I’m in the process of developing a mobile interface to Xataface so I’ve been experimenting with different toolkits to help with the UI. I have worked with jqTouch in the past (to create the Web Lite TV iPhone/iPad interface) and found it mostly good, but a little bit heavy, and also buggy when you get into the fine details. (It may have improved since then).
Apple’s Dashcode is also quite impressive for developing UIs in a more WYSIWYG fashion, but I felt a little trapped inside their box and unable to customize things in the way I wanted to, especially when developing apps that needs to generate the UI dynamically – not just populating data to a static layout.
So, going into this, I wasn’t entirely happy with my toolkit. Let the exploration begin for better mobile HTML/CSS toolkits:
First stop: iScroll. iScroll, in my opinion, is a major breakthrough in HTML/CSS application development on mobile touch devices. It is the first library to allow good scrolling of the content of any HTML tag. Outside of iScroll, you couldn’t just scroll the contents of a div whose CSS declares that it should be scrollable… even iframes wouldn’t scroll.
Major step forward… but not a complete toolkit. It doesn’t provide any of the familiar nav bars and buttons that users expect in a native app… that is simply beyond the scope of the iScroll project. So we’ll use this as a tie-down point in our expedition, and we’ll proceed to explore toolkits that incorporate iScroll.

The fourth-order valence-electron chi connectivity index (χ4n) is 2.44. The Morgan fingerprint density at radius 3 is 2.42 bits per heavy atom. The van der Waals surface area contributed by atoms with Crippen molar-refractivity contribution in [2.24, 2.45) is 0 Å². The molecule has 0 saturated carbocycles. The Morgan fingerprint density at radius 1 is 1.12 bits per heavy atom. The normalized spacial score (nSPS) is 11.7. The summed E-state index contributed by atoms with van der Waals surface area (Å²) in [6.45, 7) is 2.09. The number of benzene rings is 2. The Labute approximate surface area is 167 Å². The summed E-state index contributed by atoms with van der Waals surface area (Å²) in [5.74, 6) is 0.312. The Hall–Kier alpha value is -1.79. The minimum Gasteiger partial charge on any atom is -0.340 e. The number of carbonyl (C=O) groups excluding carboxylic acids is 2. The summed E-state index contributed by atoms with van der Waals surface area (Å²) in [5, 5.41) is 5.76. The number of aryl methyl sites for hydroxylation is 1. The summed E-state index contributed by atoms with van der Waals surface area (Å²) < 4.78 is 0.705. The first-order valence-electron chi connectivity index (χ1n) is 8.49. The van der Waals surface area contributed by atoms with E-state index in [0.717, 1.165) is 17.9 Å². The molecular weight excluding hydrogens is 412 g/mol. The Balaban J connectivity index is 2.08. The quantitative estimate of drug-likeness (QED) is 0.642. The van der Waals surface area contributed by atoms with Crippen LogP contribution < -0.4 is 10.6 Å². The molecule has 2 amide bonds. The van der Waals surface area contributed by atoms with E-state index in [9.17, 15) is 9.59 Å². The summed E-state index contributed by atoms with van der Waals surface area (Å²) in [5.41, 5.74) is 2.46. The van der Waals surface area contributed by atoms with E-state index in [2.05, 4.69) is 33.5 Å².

Stop 1: appML
appML uses its own custom markup language for web applications, called appML. It is built on jqTouch and iScroll and serves as a framework for building native looking mobile apps (native to iPhone at least). The demos are quite stunning so I decided to give it a go.
First of all, I have to say that the developers are doing a fantastic job on this framework. The UI is very appealing and the markup they have developed is quite intuitive. However this project is still in alpha phase and it has the feel of a project that is still taking shape and forming direction. I like the fact that it is built on jQuery, but it is still a little bulky, and the API is still a little rough around the edges. The show stopper for me was that it isn’t currently possible to load pages using AJAX. This severely limits the types of applications that can be produced. I’m sure that this will be addressed in future versions, but for now I’m forced to move on.
Stop 2: ChocolateChip-UI
ChocolateChip-UI (CHUI) is a real gem of a toolkit. The project has a small, well-defined scope that makes for a clean and polished API. It is well documented, slim, and easy to extend. It defines its own markup language (WAML) similar to the way that appML does, but it is much better documented, and cleanly implemented. It seems to closely mirror the official iOS cocoa API, providing simple tags for all of the major views, containers, and buttons. It is self contained (doesn’t use jQuery or any other bulky libraries) which is nice (I generally still use jQuery in my apps anyways, but it’s nice to have the option of leaving it out).
It is hard to express just how good this toolkit is in relation to all others that I have tried so far. If we were to give any of the other toolkits a 10 out of 10, then Chocolate Chip UI deserves a 50 out of 10.